The 2018 Honda Ridgeline has some unique features that can make the pickup truck ownership easier. Its tailgate can be opened vertically, as usual, but also horizontally, like opening a car door. That allows closer access to the bed, but also to the 207-litre trunk that’s hidden beneath the bed floor. Said trunk is weather-sealed, lockable and includes a drain plug. We can store dirty items in there that we would dare throw in the cabin. Or we can fill it with ice, dump in our favourite drinks and be the centre of attention at the next tailgate party.

Every 2018 Honda Ridgeline includes features such as a front wiper de-icer, 18-inch alloy wheels, an intelligent key, heated front seats, a 60/40 split flip-up rear bench with underseat storage as well as a seven-speaker sound system with infotainment touchscreen. Apple CarPlay and Android Auto integration are also offered.

A bunch of extra comfort and convenience items are available, too, but that means moving in trim levels and price. We can upgrade to leather upholstery, ventilated front seats, heated rear seats, an eight-speaker stereo, power-adjustable front seats, a heated steering wheel, three-zone climate control, a power sunroof, navigation and more. On the Touring and Black Edition trims, there’s also a feature that sends music outside the cabin through concealed speakers in the truck’s bed. And it sounds pretty good, too. That tailgate party we mentioned earlier? It’s going to be epic because of us.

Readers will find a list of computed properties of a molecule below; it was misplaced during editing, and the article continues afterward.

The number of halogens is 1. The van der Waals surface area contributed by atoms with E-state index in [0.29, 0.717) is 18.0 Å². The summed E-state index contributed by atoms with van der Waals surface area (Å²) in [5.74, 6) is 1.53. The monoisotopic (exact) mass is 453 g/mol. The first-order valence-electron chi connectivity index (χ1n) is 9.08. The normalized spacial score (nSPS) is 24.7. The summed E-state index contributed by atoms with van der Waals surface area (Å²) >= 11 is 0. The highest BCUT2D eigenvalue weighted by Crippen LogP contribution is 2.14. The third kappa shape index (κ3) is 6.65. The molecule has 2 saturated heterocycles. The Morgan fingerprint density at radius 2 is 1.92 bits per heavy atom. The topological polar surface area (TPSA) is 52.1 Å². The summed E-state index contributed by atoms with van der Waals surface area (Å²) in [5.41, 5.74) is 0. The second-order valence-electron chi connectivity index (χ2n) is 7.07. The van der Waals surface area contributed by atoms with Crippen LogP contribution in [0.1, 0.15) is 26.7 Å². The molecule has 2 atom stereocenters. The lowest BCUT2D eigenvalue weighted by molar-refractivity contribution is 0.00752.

Photo: Michel Deslauriers

The 2018 Honda Ridgeline’s cockpit is spacious—although the middle rear occupant might rub his or her on the ceiling—, comfortable and its switchgear is pretty straightforward. Except for the touchscreen interface, which isn’t as reactive as it should be, while the button zones are slim and bunched together, so tapping the wrong one will happen frequently while driving. It’s a distractive system and the absence of a physical volume knob is a hassle, too—although there is a volume control mounted on the steering wheel.

Pricing for the Ridgeline ranges from $37,290 to $49,290 before freight and delivery charges. That’s a lot of dough for a midsize pickup truck, considering we can get our hands on a loaded full-size truck for the same investment. For what it’s worth, there are no utilitarian, stripped-down or regular-cab versions of the Honda, unlike what’s available elsewhere.

So, why should we buy a Ridgeline? It won’t be for the price, but rather its everyday practicality, because it’s easy to park and drive in urban areas, it’s fairly efficient and it provides the comfort of a high-riding automobile. And it benefits from Honda’s reputation for reliability and its strong resale value. It may not be a “real” truck according to some people, but it will still attract a lot of newfound best friends.